Language Users: Identity and Attitude
In the preceding chapters we have seen the great variety with which the human faculty for speech expresses itself. Over a mere 500 kilometres, from Dover to Saarbrücken via Brussels and Luxemburg, we can hear five different languages — English, Flemish-Dutch, French, Letzeburgesch and German — each with greater or lesser dialectal variation from region to region. Moreover, if we were to stop over in the two capitals en route, we might notice individuals switching between three languages in the course of a day. A Luxemburg lawyer, for example, could well use German to speak to’a farmer or factory-worker client, French in court and to his colleagues, and Letzeburgesch to his family and friends. Regional variation and switching conditioned by changes in social situation and domain (see 4.5) are not neutral. People hold attitudes, favourable or unfavourable, concerning groups of speakers and their speech styles, including their own. A Fleming in Brussels may regard the increasing shift towards French as a target for which he too must aim in order to achieve social advancement or, on the contrary, as an obstacle to the continuation of a culture and a network of relationships expressed through the medium of Flemish. Accordingly he may seek to identify linguistically with or dissociate himself from the Walloon population. Views like this may be highly personal, in the nature of connotations (9.2), or widely held and a defining characteristic of a speech-community bound together by allegiance to a common set of norms for language behaviour and beliefs concerning its values.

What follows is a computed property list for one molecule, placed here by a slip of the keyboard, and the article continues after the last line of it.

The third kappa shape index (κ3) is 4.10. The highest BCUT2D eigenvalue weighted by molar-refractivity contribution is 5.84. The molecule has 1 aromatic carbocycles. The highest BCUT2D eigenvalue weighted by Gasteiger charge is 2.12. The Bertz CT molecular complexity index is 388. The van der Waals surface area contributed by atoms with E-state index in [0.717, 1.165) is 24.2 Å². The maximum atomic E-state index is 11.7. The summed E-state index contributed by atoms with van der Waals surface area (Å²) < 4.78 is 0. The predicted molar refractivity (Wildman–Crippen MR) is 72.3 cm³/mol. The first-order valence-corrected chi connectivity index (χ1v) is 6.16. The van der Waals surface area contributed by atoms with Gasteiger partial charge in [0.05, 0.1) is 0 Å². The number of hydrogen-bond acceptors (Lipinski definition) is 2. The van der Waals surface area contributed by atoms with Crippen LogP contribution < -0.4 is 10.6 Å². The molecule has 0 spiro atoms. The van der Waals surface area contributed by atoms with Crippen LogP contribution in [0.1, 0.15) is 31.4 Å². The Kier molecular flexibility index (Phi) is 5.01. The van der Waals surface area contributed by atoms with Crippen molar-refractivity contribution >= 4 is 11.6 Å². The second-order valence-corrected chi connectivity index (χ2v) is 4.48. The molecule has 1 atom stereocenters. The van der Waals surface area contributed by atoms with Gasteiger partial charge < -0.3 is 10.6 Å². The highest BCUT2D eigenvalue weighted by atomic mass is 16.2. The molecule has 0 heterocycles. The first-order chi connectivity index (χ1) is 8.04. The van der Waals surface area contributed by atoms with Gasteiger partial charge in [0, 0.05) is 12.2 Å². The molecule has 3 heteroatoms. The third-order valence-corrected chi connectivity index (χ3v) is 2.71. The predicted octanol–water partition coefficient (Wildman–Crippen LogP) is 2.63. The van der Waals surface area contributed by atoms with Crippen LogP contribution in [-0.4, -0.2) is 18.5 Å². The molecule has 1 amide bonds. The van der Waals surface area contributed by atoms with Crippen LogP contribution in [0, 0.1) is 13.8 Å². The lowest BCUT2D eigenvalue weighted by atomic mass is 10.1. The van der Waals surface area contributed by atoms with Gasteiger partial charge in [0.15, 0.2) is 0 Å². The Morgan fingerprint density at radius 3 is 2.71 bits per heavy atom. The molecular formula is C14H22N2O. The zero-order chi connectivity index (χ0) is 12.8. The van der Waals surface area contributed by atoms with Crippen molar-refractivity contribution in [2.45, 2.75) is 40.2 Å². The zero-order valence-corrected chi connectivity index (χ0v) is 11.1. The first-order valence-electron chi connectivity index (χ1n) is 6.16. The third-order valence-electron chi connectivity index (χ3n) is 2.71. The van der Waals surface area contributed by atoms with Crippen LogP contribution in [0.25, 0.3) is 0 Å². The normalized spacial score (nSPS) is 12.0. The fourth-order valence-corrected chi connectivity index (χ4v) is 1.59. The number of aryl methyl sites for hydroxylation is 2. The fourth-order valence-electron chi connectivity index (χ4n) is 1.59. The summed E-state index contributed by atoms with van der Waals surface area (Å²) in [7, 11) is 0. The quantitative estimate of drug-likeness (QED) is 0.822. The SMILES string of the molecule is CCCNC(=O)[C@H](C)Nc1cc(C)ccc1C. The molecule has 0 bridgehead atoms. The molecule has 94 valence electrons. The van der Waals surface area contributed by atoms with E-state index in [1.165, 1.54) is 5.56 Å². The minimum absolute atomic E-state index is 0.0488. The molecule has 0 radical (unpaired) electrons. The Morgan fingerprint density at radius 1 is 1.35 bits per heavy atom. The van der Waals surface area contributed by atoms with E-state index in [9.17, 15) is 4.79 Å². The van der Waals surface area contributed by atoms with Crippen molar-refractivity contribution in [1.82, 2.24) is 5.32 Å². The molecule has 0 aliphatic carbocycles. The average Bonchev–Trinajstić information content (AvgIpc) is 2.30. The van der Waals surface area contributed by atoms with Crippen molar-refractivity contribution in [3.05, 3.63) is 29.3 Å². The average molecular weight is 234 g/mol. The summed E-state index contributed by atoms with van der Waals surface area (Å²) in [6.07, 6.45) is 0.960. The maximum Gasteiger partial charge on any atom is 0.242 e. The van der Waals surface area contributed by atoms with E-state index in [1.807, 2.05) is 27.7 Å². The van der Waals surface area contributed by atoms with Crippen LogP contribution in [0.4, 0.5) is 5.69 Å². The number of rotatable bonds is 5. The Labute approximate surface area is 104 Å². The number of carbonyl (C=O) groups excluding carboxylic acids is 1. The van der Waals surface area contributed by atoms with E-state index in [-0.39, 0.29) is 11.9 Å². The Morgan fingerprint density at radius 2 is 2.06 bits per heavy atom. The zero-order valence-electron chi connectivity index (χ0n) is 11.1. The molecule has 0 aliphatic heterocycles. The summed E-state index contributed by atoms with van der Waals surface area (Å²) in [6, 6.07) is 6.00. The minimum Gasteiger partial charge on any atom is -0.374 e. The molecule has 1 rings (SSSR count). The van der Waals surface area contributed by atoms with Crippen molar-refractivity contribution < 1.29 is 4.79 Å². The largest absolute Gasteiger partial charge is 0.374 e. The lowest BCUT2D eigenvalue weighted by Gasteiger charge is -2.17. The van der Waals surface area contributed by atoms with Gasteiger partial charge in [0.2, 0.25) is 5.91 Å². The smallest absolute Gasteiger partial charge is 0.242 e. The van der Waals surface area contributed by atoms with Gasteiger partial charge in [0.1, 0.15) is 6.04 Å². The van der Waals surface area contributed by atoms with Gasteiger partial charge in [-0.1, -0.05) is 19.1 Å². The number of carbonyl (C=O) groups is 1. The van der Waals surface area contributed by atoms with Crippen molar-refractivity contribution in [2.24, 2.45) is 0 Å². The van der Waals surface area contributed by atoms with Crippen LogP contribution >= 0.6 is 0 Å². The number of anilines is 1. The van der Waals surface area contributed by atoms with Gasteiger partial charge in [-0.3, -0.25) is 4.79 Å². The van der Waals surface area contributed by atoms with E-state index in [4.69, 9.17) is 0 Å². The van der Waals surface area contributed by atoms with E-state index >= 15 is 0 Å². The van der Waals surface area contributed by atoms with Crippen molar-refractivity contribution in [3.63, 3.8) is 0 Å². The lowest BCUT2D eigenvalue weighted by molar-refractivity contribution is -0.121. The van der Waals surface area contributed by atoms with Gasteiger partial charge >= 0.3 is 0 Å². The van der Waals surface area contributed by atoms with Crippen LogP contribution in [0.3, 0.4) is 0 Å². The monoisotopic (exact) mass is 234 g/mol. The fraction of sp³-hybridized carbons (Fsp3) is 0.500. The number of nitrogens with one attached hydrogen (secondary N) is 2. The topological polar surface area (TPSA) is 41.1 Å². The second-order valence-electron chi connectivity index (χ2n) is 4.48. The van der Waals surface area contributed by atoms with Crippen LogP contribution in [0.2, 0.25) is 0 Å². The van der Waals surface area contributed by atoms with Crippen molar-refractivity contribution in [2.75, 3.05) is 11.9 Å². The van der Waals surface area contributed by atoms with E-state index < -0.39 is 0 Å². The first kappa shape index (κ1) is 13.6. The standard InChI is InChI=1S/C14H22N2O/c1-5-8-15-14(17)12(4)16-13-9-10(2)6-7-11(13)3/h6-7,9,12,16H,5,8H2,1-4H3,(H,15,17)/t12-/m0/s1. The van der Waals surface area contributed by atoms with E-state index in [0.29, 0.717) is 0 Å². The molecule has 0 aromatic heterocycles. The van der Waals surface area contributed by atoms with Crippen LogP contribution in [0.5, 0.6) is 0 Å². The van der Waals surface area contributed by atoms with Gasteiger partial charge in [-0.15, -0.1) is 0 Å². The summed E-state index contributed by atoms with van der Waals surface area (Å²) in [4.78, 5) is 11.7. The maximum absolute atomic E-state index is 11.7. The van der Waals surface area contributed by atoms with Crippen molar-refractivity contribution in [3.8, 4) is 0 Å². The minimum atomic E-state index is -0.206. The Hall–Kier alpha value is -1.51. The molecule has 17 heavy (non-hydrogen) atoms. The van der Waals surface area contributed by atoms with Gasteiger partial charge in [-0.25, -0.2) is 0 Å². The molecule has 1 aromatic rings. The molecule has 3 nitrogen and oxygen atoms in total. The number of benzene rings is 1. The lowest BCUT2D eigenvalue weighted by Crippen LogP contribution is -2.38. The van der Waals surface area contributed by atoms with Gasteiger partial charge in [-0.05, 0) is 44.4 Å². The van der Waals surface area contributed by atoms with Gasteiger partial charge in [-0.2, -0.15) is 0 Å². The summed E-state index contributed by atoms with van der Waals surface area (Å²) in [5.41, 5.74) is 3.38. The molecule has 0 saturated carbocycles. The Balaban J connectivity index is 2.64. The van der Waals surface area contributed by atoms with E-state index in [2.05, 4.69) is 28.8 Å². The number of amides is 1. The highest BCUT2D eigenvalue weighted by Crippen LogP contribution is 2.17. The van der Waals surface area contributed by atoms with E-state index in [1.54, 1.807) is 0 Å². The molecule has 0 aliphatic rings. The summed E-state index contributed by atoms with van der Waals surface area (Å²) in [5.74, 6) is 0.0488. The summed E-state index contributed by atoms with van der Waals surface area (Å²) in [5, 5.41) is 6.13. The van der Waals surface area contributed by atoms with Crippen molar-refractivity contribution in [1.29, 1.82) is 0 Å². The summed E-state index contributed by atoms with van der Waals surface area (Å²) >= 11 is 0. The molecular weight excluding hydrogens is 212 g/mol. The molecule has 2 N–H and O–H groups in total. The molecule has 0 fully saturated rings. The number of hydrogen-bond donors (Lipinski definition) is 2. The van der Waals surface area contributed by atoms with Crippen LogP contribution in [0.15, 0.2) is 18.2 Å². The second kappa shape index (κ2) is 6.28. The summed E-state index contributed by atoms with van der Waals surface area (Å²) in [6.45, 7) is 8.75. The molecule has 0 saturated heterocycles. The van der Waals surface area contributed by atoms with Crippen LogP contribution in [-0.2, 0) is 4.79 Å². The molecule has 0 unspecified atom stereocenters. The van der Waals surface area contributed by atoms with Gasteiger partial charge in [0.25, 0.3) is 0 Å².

KeywordsFacial Expression Language Learner Voice Quality Language User Aesthetic Judgement
Unable to display preview. Download preview PDF.